There are three big mistakes an organization can make when implementing identity and access management (IAM) systems: not conducting a complete risk assessment of the systems being secured, not checking compatibility of the IAM system with current network and IT systems and failing to verify that the system will scale as their business grows.
Before implementing any IAM system, an organization must decide what data it wants to protect, who owns that data and how it fits into the organization's data classification policy. Too many companies implement either too little or too much access management. They end up either putting too much emphasis on securing systems with low risk data, which is overkill, or not putting enough security on high-risk data, which opens the company up to malicious access by hackers.
Creating a data classification policy that defines what is low- and high-risk data is essential to implementing any IAM system. Low-risk data might include marketing information used for sales modeling that describes customer preferences, but can't be tied back to individuals and used for identity theft. High-risk data would include customer and employee information, or details of financial transactions, which could lead to identity theft or monetary loss.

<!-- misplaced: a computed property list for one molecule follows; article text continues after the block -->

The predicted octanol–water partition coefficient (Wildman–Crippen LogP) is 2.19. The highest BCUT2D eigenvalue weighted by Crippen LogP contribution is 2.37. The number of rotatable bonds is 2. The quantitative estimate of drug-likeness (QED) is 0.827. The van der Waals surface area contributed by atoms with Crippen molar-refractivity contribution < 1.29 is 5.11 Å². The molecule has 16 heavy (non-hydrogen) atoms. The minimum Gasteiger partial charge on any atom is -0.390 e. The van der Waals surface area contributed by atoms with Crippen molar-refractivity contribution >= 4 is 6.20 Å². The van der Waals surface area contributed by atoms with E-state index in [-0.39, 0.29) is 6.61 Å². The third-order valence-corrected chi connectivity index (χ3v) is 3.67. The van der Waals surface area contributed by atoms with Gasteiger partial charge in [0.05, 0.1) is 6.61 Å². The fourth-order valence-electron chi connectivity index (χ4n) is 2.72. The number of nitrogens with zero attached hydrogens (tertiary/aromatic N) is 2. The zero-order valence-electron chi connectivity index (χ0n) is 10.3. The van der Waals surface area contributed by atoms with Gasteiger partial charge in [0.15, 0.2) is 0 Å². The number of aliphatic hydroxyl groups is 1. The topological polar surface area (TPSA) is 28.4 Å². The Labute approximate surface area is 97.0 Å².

The next priority is to make sure the system meshes with the current IT infrastructure and architecture. Any IAM installation is a major project that touches every piece of an organization's IT plumbing in one way or another. It doesn't make sense to rip out the kitchen sink just to fix the faucet. Consider your platform of choice. If the company favors Linux, then LDAP might be the best choice. If it's mostly Windows-based servers, then Active Directory is the logical choice.
Don't count on an IAM to be the glue to knit together different systems. If the organization features diverse or mixed platforms, figure out how to keep IAM systems and the directory of authentication credentials on an isolated server -- independent of different platforms.
Another part of checking your infrastructure is planning. Active Directory requires a considerable amount of homework in advance to set up groups and organization units and directories before installation of hardware, servers, hosts and software can begin.
The third common mistake, not planning for scalability, can be detrimental if your company is growing. Today, you might have 10 employees. In a few years, if the business is successful, there might be 10,000. Can the IAM system handle the growth, or will performance slow to a crawl because it doesn't have the capacity? What if your company acquires another enterprise and has to absorb whole departments? Active Directory and LDAP can expand for growth, but they still require advance planning so groups can be created.
Basically, failure to plan ahead for growth and infrastructure changes are the biggest mistakes to make when implementing an IAM.
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